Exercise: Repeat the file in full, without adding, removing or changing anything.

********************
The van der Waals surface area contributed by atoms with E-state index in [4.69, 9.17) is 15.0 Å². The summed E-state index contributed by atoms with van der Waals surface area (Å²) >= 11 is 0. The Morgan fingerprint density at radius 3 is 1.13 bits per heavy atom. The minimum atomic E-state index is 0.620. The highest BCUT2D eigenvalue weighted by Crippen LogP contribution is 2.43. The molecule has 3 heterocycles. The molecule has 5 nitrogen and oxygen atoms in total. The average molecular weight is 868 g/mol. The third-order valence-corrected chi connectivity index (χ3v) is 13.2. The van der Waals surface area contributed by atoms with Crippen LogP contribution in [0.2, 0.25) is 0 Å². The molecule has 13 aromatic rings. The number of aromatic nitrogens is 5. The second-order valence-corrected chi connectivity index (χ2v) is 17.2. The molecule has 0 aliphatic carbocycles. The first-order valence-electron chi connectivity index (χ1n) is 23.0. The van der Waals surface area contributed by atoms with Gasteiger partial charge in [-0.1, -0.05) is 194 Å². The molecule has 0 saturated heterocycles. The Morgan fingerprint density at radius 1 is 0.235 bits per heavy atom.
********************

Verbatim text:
The van der Waals surface area contributed by atoms with E-state index in [4.69, 9.17) is 15.0 Å². The summed E-state index contributed by atoms with van der Waals surface area (Å²) >= 11 is 0. The Morgan fingerprint density at radius 3 is 1.13 bits per heavy atom. The minimum atomic E-state index is 0.620. The highest BCUT2D eigenvalue weighted by Crippen LogP contribution is 2.43. The molecule has 3 heterocycles. The molecule has 5 nitrogen and oxygen atoms in total. The average molecular weight is 868 g/mol. The third-order valence-corrected chi connectivity index (χ3v) is 13.2. The van der Waals surface area contributed by atoms with Crippen LogP contribution in [0.2, 0.25) is 0 Å². The molecule has 13 aromatic rings. The number of aromatic nitrogens is 5. The second-order valence-corrected chi connectivity index (χ2v) is 17.2. The molecule has 0 aliphatic carbocycles. The first-order valence-electron chi connectivity index (χ1n) is 23.0. The van der Waals surface area contributed by atoms with Gasteiger partial charge in [-0.1, -0.05) is 194 Å². The molecule has 0 saturated heterocycles. The Morgan fingerprint density at radius 1 is 0.235 bits per heavy atom.